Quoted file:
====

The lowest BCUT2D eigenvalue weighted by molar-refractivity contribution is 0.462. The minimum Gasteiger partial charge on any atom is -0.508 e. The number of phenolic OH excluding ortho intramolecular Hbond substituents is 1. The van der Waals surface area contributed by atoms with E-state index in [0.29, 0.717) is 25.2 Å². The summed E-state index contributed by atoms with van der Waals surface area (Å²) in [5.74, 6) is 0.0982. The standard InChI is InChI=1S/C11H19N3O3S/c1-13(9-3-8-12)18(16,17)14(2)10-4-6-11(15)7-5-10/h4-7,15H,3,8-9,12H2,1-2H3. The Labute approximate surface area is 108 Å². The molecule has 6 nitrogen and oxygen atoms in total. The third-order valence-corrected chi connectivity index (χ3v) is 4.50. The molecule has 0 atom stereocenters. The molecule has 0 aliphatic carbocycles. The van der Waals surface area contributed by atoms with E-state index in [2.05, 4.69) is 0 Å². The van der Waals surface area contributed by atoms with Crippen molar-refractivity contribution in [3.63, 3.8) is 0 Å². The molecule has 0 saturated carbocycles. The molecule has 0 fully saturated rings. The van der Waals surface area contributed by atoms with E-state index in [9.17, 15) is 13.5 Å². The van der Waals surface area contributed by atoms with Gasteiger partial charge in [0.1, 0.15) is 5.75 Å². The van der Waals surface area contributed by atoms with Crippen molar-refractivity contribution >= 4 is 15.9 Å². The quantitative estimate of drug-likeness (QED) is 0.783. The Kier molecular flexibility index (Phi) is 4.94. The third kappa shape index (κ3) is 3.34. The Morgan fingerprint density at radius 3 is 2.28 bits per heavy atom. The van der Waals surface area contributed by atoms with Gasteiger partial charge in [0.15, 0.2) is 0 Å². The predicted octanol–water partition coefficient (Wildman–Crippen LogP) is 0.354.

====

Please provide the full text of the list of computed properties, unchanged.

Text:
The lowest BCUT2D eigenvalue weighted by molar-refractivity contribution is 0.462. The minimum Gasteiger partial charge on any atom is -0.508 e. The number of phenolic OH excluding ortho intramolecular Hbond substituents is 1. The van der Waals surface area contributed by atoms with E-state index in [0.29, 0.717) is 25.2 Å². The summed E-state index contributed by atoms with van der Waals surface area (Å²) in [5.74, 6) is 0.0982. The standard InChI is InChI=1S/C11H19N3O3S/c1-13(9-3-8-12)18(16,17)14(2)10-4-6-11(15)7-5-10/h4-7,15H,3,8-9,12H2,1-2H3. The Labute approximate surface area is 108 Å². The molecule has 6 nitrogen and oxygen atoms in total. The third-order valence-corrected chi connectivity index (χ3v) is 4.50. The molecule has 0 atom stereocenters. The molecule has 0 aliphatic carbocycles. The van der Waals surface area contributed by atoms with E-state index in [2.05, 4.69) is 0 Å². The van der Waals surface area contributed by atoms with Crippen molar-refractivity contribution in [3.63, 3.8) is 0 Å². The molecule has 0 saturated carbocycles. The molecule has 0 fully saturated rings. The van der Waals surface area contributed by atoms with E-state index in [9.17, 15) is 13.5 Å². The van der Waals surface area contributed by atoms with Gasteiger partial charge in [0.1, 0.15) is 5.75 Å². The van der Waals surface area contributed by atoms with Crippen molar-refractivity contribution >= 4 is 15.9 Å². The quantitative estimate of drug-likeness (QED) is 0.783. The Kier molecular flexibility index (Phi) is 4.94. The third kappa shape index (κ3) is 3.34. The Morgan fingerprint density at radius 3 is 2.28 bits per heavy atom. The van der Waals surface area contributed by atoms with Gasteiger partial charge in [0.15, 0.2) is 0 Å². The predicted octanol–water partition coefficient (Wildman–Crippen LogP) is 0.354.